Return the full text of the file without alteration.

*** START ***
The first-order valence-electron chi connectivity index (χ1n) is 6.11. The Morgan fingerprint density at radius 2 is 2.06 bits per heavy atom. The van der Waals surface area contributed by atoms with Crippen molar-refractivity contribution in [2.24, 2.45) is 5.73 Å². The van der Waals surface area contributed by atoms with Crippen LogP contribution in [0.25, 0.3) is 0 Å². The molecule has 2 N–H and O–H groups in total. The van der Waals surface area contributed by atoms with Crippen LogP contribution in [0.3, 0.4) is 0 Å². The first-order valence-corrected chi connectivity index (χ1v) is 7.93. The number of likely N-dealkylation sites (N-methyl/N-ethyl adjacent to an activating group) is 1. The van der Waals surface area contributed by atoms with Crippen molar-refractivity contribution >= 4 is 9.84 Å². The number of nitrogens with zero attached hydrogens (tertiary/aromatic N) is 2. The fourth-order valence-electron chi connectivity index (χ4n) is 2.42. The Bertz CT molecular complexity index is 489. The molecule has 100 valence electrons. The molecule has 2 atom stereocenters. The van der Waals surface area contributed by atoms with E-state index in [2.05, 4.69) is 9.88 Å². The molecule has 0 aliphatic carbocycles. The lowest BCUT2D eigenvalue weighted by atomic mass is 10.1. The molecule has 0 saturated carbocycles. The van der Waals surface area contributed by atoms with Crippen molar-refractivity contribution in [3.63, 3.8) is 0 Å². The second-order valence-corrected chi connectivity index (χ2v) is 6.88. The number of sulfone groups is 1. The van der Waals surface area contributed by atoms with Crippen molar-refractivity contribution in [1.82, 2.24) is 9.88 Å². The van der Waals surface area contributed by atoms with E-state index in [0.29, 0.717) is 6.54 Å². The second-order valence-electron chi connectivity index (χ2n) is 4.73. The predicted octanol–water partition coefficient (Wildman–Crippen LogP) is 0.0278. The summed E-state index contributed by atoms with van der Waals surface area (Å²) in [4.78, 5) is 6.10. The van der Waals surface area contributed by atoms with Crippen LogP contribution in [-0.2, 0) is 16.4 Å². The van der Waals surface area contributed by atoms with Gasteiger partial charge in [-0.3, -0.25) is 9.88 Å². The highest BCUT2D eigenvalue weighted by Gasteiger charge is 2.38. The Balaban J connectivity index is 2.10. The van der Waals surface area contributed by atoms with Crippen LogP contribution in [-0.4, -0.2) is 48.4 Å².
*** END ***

The first-order valence-electron chi connectivity index (χ1n) is 6.11. The Morgan fingerprint density at radius 2 is 2.06 bits per heavy atom. The van der Waals surface area contributed by atoms with Crippen molar-refractivity contribution in [2.24, 2.45) is 5.73 Å². The van der Waals surface area contributed by atoms with Crippen LogP contribution in [0.25, 0.3) is 0 Å². The molecule has 2 N–H and O–H groups in total. The van der Waals surface area contributed by atoms with Crippen LogP contribution in [0.3, 0.4) is 0 Å². The first-order valence-corrected chi connectivity index (χ1v) is 7.93. The number of likely N-dealkylation sites (N-methyl/N-ethyl adjacent to an activating group) is 1. The van der Waals surface area contributed by atoms with Crippen molar-refractivity contribution >= 4 is 9.84 Å². The number of nitrogens with zero attached hydrogens (tertiary/aromatic N) is 2. The fourth-order valence-electron chi connectivity index (χ4n) is 2.42. The Bertz CT molecular complexity index is 489. The molecule has 100 valence electrons. The molecule has 2 atom stereocenters. The van der Waals surface area contributed by atoms with E-state index in [2.05, 4.69) is 9.88 Å². The molecule has 0 aliphatic carbocycles. The lowest BCUT2D eigenvalue weighted by atomic mass is 10.1. The molecule has 0 saturated carbocycles. The van der Waals surface area contributed by atoms with Crippen molar-refractivity contribution in [3.63, 3.8) is 0 Å². The second-order valence-corrected chi connectivity index (χ2v) is 6.88. The number of sulfone groups is 1. The van der Waals surface area contributed by atoms with Crippen molar-refractivity contribution in [1.82, 2.24) is 9.88 Å². The van der Waals surface area contributed by atoms with E-state index in [0.29, 0.717) is 6.54 Å². The second-order valence-electron chi connectivity index (χ2n) is 4.73. The predicted octanol–water partition coefficient (Wildman–Crippen LogP) is 0.0278. The summed E-state index contributed by atoms with van der Waals surface area (Å²) in [4.78, 5) is 6.10. The van der Waals surface area contributed by atoms with Crippen LogP contribution in [-0.2, 0) is 16.4 Å². The van der Waals surface area contributed by atoms with Gasteiger partial charge in [-0.3, -0.25) is 9.88 Å². The highest BCUT2D eigenvalue weighted by Gasteiger charge is 2.38. The Balaban J connectivity index is 2.10. The van der Waals surface area contributed by atoms with Crippen LogP contribution in [-0.4, -0.2) is 48.4 Å².